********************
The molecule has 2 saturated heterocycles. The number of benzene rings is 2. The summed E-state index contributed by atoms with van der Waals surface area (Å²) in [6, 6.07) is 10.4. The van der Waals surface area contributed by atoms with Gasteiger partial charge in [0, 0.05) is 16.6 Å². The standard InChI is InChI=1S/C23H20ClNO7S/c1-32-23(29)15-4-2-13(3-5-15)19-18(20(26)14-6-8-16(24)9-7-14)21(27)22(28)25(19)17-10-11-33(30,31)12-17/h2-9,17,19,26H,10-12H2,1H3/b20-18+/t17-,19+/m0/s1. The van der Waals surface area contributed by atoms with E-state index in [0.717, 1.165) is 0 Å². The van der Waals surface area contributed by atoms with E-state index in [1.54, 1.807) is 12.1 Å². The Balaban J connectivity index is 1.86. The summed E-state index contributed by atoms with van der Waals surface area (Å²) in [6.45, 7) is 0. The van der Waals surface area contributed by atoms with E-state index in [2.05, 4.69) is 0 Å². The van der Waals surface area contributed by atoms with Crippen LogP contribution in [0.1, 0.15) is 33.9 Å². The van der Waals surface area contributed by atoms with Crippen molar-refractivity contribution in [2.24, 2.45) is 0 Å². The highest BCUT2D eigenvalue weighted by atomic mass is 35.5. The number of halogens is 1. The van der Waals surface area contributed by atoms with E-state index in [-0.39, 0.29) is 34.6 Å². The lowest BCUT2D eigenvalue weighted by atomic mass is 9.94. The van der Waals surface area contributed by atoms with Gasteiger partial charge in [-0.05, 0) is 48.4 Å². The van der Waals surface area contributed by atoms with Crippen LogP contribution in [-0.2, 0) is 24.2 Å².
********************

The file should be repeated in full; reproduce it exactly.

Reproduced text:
The molecule has 2 saturated heterocycles. The number of benzene rings is 2. The summed E-state index contributed by atoms with van der Waals surface area (Å²) in [6, 6.07) is 10.4. The van der Waals surface area contributed by atoms with Gasteiger partial charge in [0, 0.05) is 16.6 Å². The standard InChI is InChI=1S/C23H20ClNO7S/c1-32-23(29)15-4-2-13(3-5-15)19-18(20(26)14-6-8-16(24)9-7-14)21(27)22(28)25(19)17-10-11-33(30,31)12-17/h2-9,17,19,26H,10-12H2,1H3/b20-18+/t17-,19+/m0/s1. The van der Waals surface area contributed by atoms with E-state index in [0.717, 1.165) is 0 Å². The van der Waals surface area contributed by atoms with E-state index in [1.54, 1.807) is 12.1 Å². The Balaban J connectivity index is 1.86. The summed E-state index contributed by atoms with van der Waals surface area (Å²) in [6.45, 7) is 0. The van der Waals surface area contributed by atoms with E-state index in [2.05, 4.69) is 0 Å². The van der Waals surface area contributed by atoms with Crippen LogP contribution in [0.1, 0.15) is 33.9 Å². The van der Waals surface area contributed by atoms with Crippen molar-refractivity contribution in [2.24, 2.45) is 0 Å². The highest BCUT2D eigenvalue weighted by atomic mass is 35.5. The number of halogens is 1. The van der Waals surface area contributed by atoms with E-state index in [-0.39, 0.29) is 34.6 Å². The lowest BCUT2D eigenvalue weighted by atomic mass is 9.94. The van der Waals surface area contributed by atoms with Gasteiger partial charge in [-0.05, 0) is 48.4 Å². The van der Waals surface area contributed by atoms with Crippen LogP contribution in [-0.2, 0) is 24.2 Å².